The more difficult question is whether the judge was justified in concluding that the plaintiffs commenced the action within three years of the date when they reasonably should have known that they had been harmed by the defendants' conduct. The judge found that the "first notice" that the plaintiffs had was from the firm in 1984 and that, on all the facts, that date was "reasonable." She was aware of and cited the proper legal standard (knew or should reasonably have known), but she made no explicit finding that the plaintiffs had proved by a preponderance of the evidence that, prior to September 18, 1983, they should not reasonably have been aware of harm caused by the defendants. It is apparent, however, that inferentially she made such a finding. The defendants challenge that implicit finding. [Note 8] They argue that, because of the publicity that the Jewett opinion received in 1982 and Ralph's alleged professional expertise in estate planning and tax matters, Ralph must have known, or at least should have known, of the Jewett opinion and its consequences shortly after the opinion was released.
The problem for the defendants is that there was no evi-
dence that, even if Ralph had heard of the Jewett case, he reasonably should have known (a) of the implications for him of that decision; (b) that it applied retroactively to disclaimers made in 1975; (c) that the statute of limitations had not run on any gift tax liability; and (d) that he was obliged to file a gift tax return or, if he did not, the Internal Revenue Service would be likely to assess a gift tax. These are questions to which a lawyer, but not a lay person, might have known the answers. See Hendrickson v. Sears, 365 Mass. 83 , 90 (1974). The inference certainly was not compelled that Ralph, who was not a lawyer, should reasonably have known them. See id.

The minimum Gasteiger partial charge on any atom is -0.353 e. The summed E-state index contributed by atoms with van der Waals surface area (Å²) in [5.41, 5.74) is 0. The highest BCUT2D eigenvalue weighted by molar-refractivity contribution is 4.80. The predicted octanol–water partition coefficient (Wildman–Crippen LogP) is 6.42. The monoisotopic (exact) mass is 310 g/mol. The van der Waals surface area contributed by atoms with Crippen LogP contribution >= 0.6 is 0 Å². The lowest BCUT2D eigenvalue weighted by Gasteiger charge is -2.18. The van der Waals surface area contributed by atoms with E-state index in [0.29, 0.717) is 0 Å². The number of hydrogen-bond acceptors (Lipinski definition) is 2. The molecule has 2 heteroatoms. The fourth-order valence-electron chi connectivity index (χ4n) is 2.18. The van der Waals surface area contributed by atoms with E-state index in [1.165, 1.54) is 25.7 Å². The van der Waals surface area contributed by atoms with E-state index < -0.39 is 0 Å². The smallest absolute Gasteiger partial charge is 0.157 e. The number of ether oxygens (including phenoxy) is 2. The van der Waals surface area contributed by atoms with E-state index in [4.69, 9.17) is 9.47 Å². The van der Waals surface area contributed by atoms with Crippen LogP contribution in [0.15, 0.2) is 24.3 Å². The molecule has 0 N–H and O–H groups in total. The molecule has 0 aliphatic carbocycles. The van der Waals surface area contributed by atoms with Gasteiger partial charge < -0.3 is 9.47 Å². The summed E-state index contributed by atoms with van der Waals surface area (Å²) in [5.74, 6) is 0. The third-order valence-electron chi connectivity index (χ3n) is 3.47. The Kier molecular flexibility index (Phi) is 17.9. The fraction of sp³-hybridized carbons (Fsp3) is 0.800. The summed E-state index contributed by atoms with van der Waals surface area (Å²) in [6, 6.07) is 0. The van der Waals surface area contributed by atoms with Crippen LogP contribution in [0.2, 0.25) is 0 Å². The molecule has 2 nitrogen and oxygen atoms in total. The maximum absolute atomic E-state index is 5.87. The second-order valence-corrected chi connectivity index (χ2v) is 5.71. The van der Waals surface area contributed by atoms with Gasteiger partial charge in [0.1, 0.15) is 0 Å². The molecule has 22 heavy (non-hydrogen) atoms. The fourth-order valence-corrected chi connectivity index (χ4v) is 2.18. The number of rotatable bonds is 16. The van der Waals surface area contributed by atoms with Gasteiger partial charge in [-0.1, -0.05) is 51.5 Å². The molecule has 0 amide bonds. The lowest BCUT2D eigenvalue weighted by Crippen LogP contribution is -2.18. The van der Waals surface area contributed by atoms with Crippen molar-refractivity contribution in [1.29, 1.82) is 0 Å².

Although the client has the burden of proving that he or she should not reasonably have known of the harm, once the client offers evidence that he or she did not know of the harm, the lawyer has the burden of coming forward with evidence that warrants a finding that the client reasonably should have known of the harm. See generally P.J. Liacos, Massachusetts Evidence, 225, 226 (6th ed. 1994). The fact that Ralph Williams was a professional fiduciary and trust officer and may have heard of the Jewett case before partners in Gaston Snow told him of it is not enough to make unwarranted a finding that, before September 18, 1983, Ralph reasonably should not have known of the harm caused by the defendants. The judge's implicit finding that the plaintiffs should not reasonably have known of the adverse gift tax consequences to them of the Jewett case was not clearly erroneous.